From Levi Lincoln
Jany 30th. 1803
Mr Lincoln’s best respects to the President. he has no doubt of the propriety & utility, as it respects Stevens for Whittemore, & Story, for Pickman—but as to the successor of Fosdick, he is unable to determine—Mr Lincoln will have the honor of dining with the President on tuesday next—
RC (DLC); endorsed by TJ as received 30 Jan. and “nomns. Stevens Story Illsley” and so recorded in SJL.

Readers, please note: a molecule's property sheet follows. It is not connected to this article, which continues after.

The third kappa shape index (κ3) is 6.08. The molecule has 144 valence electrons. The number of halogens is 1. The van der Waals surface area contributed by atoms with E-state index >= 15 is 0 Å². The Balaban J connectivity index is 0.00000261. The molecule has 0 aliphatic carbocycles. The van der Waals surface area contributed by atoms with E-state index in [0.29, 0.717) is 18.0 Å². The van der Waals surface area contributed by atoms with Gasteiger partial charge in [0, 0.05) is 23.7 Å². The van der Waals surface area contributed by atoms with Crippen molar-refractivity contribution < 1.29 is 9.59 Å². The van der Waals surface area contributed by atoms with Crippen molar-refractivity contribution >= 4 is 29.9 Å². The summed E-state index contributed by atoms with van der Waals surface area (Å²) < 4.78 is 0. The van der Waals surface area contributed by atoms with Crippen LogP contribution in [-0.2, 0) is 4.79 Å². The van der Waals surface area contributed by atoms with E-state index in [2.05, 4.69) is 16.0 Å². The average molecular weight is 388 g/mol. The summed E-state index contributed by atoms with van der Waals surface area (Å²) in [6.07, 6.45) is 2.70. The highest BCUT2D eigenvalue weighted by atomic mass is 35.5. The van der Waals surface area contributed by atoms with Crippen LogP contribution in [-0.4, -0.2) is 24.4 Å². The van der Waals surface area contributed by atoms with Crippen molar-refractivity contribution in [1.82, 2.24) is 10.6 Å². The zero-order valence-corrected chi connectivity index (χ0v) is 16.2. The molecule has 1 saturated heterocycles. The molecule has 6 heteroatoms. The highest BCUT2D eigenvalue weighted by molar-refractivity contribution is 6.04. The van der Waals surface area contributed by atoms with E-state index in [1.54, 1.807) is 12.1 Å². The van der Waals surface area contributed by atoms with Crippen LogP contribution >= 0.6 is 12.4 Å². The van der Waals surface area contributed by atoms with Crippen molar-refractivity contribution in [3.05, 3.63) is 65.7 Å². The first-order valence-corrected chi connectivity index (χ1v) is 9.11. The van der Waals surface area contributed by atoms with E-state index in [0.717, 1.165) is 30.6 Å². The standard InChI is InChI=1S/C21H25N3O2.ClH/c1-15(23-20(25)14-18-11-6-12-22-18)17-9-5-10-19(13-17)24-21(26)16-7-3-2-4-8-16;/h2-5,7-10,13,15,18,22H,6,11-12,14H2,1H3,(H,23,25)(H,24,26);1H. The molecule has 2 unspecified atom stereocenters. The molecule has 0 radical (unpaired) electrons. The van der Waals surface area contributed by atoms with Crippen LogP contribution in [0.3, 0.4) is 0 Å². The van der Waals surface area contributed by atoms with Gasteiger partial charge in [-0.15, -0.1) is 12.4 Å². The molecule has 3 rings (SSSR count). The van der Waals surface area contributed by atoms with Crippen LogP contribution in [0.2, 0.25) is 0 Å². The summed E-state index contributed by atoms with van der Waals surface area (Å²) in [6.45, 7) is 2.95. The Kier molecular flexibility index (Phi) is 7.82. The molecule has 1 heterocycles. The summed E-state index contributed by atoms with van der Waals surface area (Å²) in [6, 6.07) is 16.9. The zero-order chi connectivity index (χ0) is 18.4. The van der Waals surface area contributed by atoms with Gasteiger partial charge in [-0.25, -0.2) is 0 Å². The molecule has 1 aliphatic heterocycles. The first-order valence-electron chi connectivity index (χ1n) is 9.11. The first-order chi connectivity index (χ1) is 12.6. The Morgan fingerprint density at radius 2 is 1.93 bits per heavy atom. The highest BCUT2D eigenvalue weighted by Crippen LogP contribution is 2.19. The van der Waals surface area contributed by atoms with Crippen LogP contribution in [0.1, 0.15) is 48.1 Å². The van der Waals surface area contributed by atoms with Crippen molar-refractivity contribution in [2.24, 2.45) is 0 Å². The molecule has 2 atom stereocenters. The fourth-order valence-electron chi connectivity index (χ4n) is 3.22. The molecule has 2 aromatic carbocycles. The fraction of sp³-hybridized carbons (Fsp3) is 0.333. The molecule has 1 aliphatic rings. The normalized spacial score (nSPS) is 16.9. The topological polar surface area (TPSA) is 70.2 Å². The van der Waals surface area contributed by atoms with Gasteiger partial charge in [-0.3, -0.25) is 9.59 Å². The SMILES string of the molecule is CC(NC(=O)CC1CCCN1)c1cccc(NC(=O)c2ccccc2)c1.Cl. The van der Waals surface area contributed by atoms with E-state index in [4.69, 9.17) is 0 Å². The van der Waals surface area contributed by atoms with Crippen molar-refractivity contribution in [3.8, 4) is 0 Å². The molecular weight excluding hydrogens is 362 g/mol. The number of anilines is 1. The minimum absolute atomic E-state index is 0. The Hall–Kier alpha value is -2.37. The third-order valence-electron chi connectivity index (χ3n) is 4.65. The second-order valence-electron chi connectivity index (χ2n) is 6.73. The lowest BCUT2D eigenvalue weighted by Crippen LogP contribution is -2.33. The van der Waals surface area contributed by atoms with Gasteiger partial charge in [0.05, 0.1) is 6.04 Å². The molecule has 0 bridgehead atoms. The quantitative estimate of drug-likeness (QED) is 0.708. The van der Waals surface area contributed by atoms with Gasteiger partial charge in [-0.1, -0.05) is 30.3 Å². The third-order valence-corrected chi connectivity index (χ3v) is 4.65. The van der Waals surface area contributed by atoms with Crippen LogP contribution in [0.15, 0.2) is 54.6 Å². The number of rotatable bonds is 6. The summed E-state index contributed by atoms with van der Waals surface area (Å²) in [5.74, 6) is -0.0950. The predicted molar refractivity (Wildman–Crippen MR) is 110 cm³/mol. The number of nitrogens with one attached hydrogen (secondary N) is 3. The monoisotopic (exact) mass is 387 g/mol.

successor of fosdick: TJ saw a letter addressed to Madison by James Deering and five others dated 21 Jan. recommending Isaac Ilsley as collector at Portland and Falmouth if the president removed Nathaniel F. Fosdick. Ilsley was noted for his “good sense, integrity and abilities” as well as “his firm and avowed attachment to the present administration.” The signers were careful to stipulate that they had “no idea of suggesting any thing against the abilities of Mr. Fosdick.” While a “very few” might be against his removal, they observed, the appointment of Ilsley would give “general satisfaction” (RC in DNA: RG 59, LAR; signed by Deering, James Jewitt, Albert Newhall, Henry Sitcomb, Enoch Preble, and Salmon Chase; endorsed by TJ: “Isaac Ilsley to be collector v. Fosdyck”). TJ also viewed a letter that was critical of Fosdick. On 18 Oct. 1802, William Wilson wrote Robert Smith from Portland advocating Fosdick’s removal, noting that in political debates he was “the most vociferous in his personal invectives” and made “scandulous remarks on the private and public conduct of the President.” Wilson recommended Richard Hunewell for the collectorship, but he was already surveyor and inspector, having been appointed by Adams in December 1800 (RC in same, endorsed by TJ: “Wilson wm. to Robert Smith Hunniwell Richard Collector of Portland. v. Fosdyck”; JEP description begins Journal of the Executive Proceedings of the Senate of the United States…to the Termination of the Nineteenth Congress, Washington, D.C., 1828, 3 vols. description ends , 1:357; ASP description begins American State Papers: Documents, Legislative and Executive, of the Congress of the United States, Washington, D.C., 1832-61, 38 vols. description ends , Miscellaneous, 1:265). For Lincoln’s view on the removal of Fosdick and other Federalists in Massachusetts, see his letters to TJ of 6 and 13 Dec.